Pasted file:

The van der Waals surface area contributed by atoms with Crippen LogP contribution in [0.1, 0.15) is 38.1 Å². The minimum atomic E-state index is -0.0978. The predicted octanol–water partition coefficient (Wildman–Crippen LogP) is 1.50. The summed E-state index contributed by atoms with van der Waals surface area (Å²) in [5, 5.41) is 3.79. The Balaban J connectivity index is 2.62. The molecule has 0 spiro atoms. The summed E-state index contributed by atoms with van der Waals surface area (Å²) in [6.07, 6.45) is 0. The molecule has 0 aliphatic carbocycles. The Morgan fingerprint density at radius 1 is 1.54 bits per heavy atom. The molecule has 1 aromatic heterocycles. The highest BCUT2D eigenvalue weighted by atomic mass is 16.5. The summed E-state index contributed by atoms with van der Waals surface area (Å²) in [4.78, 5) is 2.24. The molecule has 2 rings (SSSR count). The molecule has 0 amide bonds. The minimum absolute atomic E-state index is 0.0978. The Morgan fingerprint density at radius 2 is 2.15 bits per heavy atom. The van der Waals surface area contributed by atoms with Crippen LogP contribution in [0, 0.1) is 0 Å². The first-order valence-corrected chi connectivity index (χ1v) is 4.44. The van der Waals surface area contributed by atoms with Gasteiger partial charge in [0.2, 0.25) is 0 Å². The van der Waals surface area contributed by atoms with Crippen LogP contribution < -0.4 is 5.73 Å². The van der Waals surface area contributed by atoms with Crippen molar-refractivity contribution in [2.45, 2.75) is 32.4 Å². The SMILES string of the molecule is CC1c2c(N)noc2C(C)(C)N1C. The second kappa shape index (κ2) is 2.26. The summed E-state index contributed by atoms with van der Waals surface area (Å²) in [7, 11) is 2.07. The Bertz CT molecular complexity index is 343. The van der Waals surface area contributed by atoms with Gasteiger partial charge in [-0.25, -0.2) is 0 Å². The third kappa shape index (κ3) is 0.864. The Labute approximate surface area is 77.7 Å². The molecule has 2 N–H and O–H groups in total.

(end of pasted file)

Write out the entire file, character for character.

The van der Waals surface area contributed by atoms with Crippen LogP contribution in [0.1, 0.15) is 38.1 Å². The minimum atomic E-state index is -0.0978. The predicted octanol–water partition coefficient (Wildman–Crippen LogP) is 1.50. The summed E-state index contributed by atoms with van der Waals surface area (Å²) in [5, 5.41) is 3.79. The Balaban J connectivity index is 2.62. The molecule has 0 spiro atoms. The summed E-state index contributed by atoms with van der Waals surface area (Å²) in [6.07, 6.45) is 0. The molecule has 0 aliphatic carbocycles. The Morgan fingerprint density at radius 1 is 1.54 bits per heavy atom. The molecule has 1 aromatic heterocycles. The highest BCUT2D eigenvalue weighted by atomic mass is 16.5. The summed E-state index contributed by atoms with van der Waals surface area (Å²) in [4.78, 5) is 2.24. The molecule has 2 rings (SSSR count). The molecule has 0 amide bonds. The minimum absolute atomic E-state index is 0.0978. The Morgan fingerprint density at radius 2 is 2.15 bits per heavy atom. The van der Waals surface area contributed by atoms with Crippen LogP contribution in [0, 0.1) is 0 Å². The first-order valence-corrected chi connectivity index (χ1v) is 4.44. The van der Waals surface area contributed by atoms with Gasteiger partial charge in [0.2, 0.25) is 0 Å². The van der Waals surface area contributed by atoms with Crippen LogP contribution < -0.4 is 5.73 Å². The van der Waals surface area contributed by atoms with Crippen molar-refractivity contribution in [2.45, 2.75) is 32.4 Å². The SMILES string of the molecule is CC1c2c(N)noc2C(C)(C)N1C. The second kappa shape index (κ2) is 2.26. The summed E-state index contributed by atoms with van der Waals surface area (Å²) in [7, 11) is 2.07. The Bertz CT molecular complexity index is 343. The van der Waals surface area contributed by atoms with Gasteiger partial charge in [-0.25, -0.2) is 0 Å². The third kappa shape index (κ3) is 0.864. The Labute approximate surface area is 77.7 Å². The molecule has 2 N–H and O–H groups in total.